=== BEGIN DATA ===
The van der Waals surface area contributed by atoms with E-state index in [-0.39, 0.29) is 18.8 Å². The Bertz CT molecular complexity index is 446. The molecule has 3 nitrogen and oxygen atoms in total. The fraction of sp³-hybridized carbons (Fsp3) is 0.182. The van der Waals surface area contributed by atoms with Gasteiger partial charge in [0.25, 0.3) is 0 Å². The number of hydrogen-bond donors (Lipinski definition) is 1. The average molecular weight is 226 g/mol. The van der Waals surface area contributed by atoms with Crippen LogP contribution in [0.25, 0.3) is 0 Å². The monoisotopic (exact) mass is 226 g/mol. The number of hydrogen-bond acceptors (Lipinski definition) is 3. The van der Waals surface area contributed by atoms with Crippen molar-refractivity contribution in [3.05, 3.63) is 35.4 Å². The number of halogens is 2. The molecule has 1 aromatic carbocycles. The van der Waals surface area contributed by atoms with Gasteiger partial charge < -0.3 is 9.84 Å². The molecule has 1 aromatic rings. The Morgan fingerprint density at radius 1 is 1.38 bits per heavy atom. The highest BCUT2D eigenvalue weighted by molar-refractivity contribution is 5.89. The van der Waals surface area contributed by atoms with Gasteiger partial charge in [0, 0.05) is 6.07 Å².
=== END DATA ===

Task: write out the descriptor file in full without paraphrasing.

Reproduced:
The van der Waals surface area contributed by atoms with E-state index in [-0.39, 0.29) is 18.8 Å². The Bertz CT molecular complexity index is 446. The molecule has 3 nitrogen and oxygen atoms in total. The fraction of sp³-hybridized carbons (Fsp3) is 0.182. The van der Waals surface area contributed by atoms with Gasteiger partial charge in [0.25, 0.3) is 0 Å². The number of hydrogen-bond donors (Lipinski definition) is 1. The average molecular weight is 226 g/mol. The van der Waals surface area contributed by atoms with Crippen LogP contribution in [0.25, 0.3) is 0 Å². The monoisotopic (exact) mass is 226 g/mol. The number of hydrogen-bond acceptors (Lipinski definition) is 3. The van der Waals surface area contributed by atoms with Crippen molar-refractivity contribution in [3.05, 3.63) is 35.4 Å². The number of halogens is 2. The molecule has 1 aromatic carbocycles. The van der Waals surface area contributed by atoms with Gasteiger partial charge < -0.3 is 9.84 Å². The molecule has 1 aromatic rings. The Morgan fingerprint density at radius 1 is 1.38 bits per heavy atom. The highest BCUT2D eigenvalue weighted by molar-refractivity contribution is 5.89. The van der Waals surface area contributed by atoms with Gasteiger partial charge in [0, 0.05) is 6.07 Å².